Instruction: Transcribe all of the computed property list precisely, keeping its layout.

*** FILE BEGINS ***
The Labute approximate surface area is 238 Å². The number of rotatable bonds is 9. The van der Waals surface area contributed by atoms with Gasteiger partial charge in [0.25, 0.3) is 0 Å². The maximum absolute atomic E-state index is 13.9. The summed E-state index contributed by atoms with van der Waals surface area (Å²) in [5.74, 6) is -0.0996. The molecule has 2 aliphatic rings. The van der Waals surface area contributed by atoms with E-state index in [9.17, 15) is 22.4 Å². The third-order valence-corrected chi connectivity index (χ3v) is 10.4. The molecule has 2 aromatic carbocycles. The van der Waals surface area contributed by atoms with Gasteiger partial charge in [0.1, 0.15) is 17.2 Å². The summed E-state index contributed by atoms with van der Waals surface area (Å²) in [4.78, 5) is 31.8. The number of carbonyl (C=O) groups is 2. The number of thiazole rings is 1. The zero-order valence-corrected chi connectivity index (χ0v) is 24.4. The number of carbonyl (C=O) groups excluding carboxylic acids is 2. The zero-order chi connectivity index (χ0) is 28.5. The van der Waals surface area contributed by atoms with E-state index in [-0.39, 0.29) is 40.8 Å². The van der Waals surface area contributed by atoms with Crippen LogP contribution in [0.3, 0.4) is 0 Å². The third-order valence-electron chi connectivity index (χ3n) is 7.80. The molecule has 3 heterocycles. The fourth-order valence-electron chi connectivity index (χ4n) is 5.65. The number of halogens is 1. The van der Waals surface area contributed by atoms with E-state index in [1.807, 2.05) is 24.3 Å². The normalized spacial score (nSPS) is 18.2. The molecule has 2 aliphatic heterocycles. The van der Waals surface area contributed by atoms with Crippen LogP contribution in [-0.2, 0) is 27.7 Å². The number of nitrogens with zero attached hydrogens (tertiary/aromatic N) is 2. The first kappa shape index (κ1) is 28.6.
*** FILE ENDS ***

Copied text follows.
The Labute approximate surface area is 238 Å². The number of rotatable bonds is 9. The van der Waals surface area contributed by atoms with Gasteiger partial charge in [0.25, 0.3) is 0 Å². The maximum absolute atomic E-state index is 13.9. The summed E-state index contributed by atoms with van der Waals surface area (Å²) in [5.74, 6) is -0.0996. The molecule has 2 aliphatic rings. The van der Waals surface area contributed by atoms with E-state index in [9.17, 15) is 22.4 Å². The third-order valence-corrected chi connectivity index (χ3v) is 10.4. The molecule has 2 aromatic carbocycles. The van der Waals surface area contributed by atoms with Gasteiger partial charge in [0.1, 0.15) is 17.2 Å². The summed E-state index contributed by atoms with van der Waals surface area (Å²) in [4.78, 5) is 31.8. The number of carbonyl (C=O) groups is 2. The number of thiazole rings is 1. The zero-order valence-corrected chi connectivity index (χ0v) is 24.4. The number of carbonyl (C=O) groups excluding carboxylic acids is 2. The zero-order chi connectivity index (χ0) is 28.5. The van der Waals surface area contributed by atoms with E-state index in [-0.39, 0.29) is 40.8 Å². The van der Waals surface area contributed by atoms with Crippen LogP contribution in [0.3, 0.4) is 0 Å². The third-order valence-electron chi connectivity index (χ3n) is 7.80. The molecule has 3 heterocycles. The fourth-order valence-electron chi connectivity index (χ4n) is 5.65. The number of halogens is 1. The van der Waals surface area contributed by atoms with E-state index in [1.807, 2.05) is 24.3 Å². The normalized spacial score (nSPS) is 18.2. The molecule has 2 aliphatic heterocycles. The van der Waals surface area contributed by atoms with Crippen LogP contribution in [-0.2, 0) is 27.7 Å². The number of nitrogens with zero attached hydrogens (tertiary/aromatic N) is 2. The first kappa shape index (κ1) is 28.6.